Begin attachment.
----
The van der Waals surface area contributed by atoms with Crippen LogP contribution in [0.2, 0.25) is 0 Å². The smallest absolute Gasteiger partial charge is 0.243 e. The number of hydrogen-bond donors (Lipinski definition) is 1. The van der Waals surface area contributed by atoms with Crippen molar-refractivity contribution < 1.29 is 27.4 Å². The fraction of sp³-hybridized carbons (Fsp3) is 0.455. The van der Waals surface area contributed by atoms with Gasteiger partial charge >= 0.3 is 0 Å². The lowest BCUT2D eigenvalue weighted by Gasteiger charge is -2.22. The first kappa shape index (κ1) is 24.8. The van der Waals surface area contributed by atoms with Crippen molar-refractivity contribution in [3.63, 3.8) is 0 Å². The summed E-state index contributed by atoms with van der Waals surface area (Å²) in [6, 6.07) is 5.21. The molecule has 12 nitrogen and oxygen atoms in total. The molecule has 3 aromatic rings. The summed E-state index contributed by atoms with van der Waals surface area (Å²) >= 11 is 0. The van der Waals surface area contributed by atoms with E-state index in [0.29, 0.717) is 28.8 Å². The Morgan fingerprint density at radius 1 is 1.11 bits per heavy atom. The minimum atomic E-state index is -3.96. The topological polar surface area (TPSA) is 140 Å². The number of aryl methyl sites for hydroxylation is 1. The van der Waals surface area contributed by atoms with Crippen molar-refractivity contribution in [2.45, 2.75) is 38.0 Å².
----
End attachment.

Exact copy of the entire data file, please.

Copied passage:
The van der Waals surface area contributed by atoms with Crippen LogP contribution in [0.2, 0.25) is 0 Å². The smallest absolute Gasteiger partial charge is 0.243 e. The number of hydrogen-bond donors (Lipinski definition) is 1. The van der Waals surface area contributed by atoms with Crippen molar-refractivity contribution < 1.29 is 27.4 Å². The fraction of sp³-hybridized carbons (Fsp3) is 0.455. The van der Waals surface area contributed by atoms with Gasteiger partial charge >= 0.3 is 0 Å². The lowest BCUT2D eigenvalue weighted by Gasteiger charge is -2.22. The first kappa shape index (κ1) is 24.8. The van der Waals surface area contributed by atoms with Crippen molar-refractivity contribution in [3.63, 3.8) is 0 Å². The summed E-state index contributed by atoms with van der Waals surface area (Å²) in [6, 6.07) is 5.21. The molecule has 12 nitrogen and oxygen atoms in total. The molecule has 3 aromatic rings. The summed E-state index contributed by atoms with van der Waals surface area (Å²) >= 11 is 0. The van der Waals surface area contributed by atoms with E-state index in [0.29, 0.717) is 28.8 Å². The Morgan fingerprint density at radius 1 is 1.11 bits per heavy atom. The minimum atomic E-state index is -3.96. The topological polar surface area (TPSA) is 140 Å². The number of aryl methyl sites for hydroxylation is 1. The van der Waals surface area contributed by atoms with Crippen molar-refractivity contribution in [2.45, 2.75) is 38.0 Å².